Seeding Solutions Volume 1 brings readers up to date on what has changed – scientifically, politically, and environmentally – since the publication in 1994 of the landmark, People, Plants, and Patents.Volume 1 offers policy makers a clear description of the facts, the fights and the flora relevant to the ownership, conservation, and exchange of genetic resources. Readers new to these issues will learn from this book why germplasm is important and how it relates to trade negotiations, intellectual property disputes and food and health security, both nationally and internationally.
Set against the rigors of frontier life in the West, Colorado Gold, was the dramatic first book in the new Treasure Quest historical fiction series. Bestselling author Marian Wells introduced her readers to Amy Randolph and Daniel Gerrett whose marriage started on shaky ground, nearly fell apart, and finally was restored. Out of the Crucible continues their story. As much as Amy loves Daniel, being the wife of an elder in the Methodist Episcopal Church during the circuit-riding days is difficult. Saying goodbye every Monday without knowing if he'll be back for the weekend, wondering if he's met up with Indians traveling between mining communities, the dreaded monotony and ruggedness of the mining town--her promise of love had been easy, but her commitment was being tested. Then into their lives breaks the Civil War. Since late 1861 the Texas Rangers have been pushing their way into New Mexico Territory, and a voluntary army from Colorado Territory is formed to defend their gold and their land. This finally takes place at the battle of Glorieta Pass with Amy and Daniel in the middle of it all! A powerful story of promises and commitments that challenge readers with a strong spiritual message.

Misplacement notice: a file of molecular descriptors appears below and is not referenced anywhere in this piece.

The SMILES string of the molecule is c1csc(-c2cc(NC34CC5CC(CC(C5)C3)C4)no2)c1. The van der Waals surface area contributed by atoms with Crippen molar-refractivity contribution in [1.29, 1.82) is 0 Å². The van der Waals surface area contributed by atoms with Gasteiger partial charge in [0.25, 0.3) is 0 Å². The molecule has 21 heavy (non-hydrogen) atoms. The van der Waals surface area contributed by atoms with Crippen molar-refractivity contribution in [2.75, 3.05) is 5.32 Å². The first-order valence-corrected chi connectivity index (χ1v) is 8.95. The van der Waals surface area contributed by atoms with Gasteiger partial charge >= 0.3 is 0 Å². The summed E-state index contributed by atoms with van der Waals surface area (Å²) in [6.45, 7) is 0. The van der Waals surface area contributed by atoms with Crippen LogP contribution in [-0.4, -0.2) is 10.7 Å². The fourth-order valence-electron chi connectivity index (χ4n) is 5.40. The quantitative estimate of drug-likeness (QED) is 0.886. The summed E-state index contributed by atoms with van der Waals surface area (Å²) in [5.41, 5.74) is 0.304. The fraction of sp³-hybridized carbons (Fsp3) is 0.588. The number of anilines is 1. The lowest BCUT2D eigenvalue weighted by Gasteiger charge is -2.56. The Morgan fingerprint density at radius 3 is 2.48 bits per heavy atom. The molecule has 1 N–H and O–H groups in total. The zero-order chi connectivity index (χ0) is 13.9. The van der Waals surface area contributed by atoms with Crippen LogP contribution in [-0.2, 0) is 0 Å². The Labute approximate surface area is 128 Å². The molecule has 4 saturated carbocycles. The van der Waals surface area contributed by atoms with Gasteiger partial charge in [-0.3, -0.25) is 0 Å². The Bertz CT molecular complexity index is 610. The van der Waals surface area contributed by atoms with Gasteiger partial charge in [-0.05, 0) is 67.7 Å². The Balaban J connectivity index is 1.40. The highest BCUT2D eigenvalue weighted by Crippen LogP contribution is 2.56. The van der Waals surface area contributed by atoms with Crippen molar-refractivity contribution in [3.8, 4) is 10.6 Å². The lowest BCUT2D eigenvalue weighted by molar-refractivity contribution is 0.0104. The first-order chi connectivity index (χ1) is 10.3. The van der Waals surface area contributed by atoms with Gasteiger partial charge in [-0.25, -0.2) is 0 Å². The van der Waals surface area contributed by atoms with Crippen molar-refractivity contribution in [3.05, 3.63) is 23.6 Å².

"The 1953 premiere of The Crucible confirmed Arthur Miller's reputation as one of America's most important and serious playwrights as it underscored the earlier success of Miller's Pulitzer Prize winning drama, Death of a Salesman. While dealing with the 1692 witch trials in Salem, Massachusetts, The Crucible reveals Miller's concern with issues of individual conscience and guilt by association - issues that were manifest in the social and political problems of his own time. The drama is both a historical play of 17th-century colonial America and a parable about the communist witch-hunts in the United States of the 1950s. Miller uses the moral absolutism of Puritan Salem to parallel the infamous congressional hearings led by Senator Joseph McCarthy. The events which frame Miller's tragic drama are separated by some two hundred and sixty years, but are joined by circumstances where elements of disparate societies seek only evidence of guilt and ignore or suppress all evidence to suggest otherwise. With universal themes that transcend time and place, including national borders, The Crucible remains one of the most often produced American plays worldwide." "In The Crucible: Politics, Property, and Pretense, James J. Martine extends his analysis beyond the standard critical appraisals that compare the drama's setting only to the time in which it was written - the McCarthy era. Martine examines in detail Miller's historical sources and the ways in which he adapted this material to his contemporary audience. Martine suggests the play should be "read" within a variety of contexts, that is, as a product of and reaction to the McCarthy era, as a milestone in the development of Miller's work, as an exemplar of the genre of tragedy, as part of the tradition of American theatre, and as a basis for later adaptations. in his discussion, Martine considers both the written text and the play as public performance. He examines the play's settings, props, and exits and entrances, and draws attention to the various ways in which Miller built these directions about the play's performance into the written text. Martine argues convincingly that The Crucible should not be approached as a monochromatic written text as it often has been, but as a multifaceted performance text. His study includes photographs of a contemporary staged production, in addition to commentary on Robert Ward's Pulitzer prize-winning opera based on Miller's drama. Martine's multi-leveled exploration enables the reader to understand and thus appreciate The Crucible and Arthur Miller more fully."--BOOK JACKET.Title Summary field provided by Blackwell North America, Inc. All Rights Reserved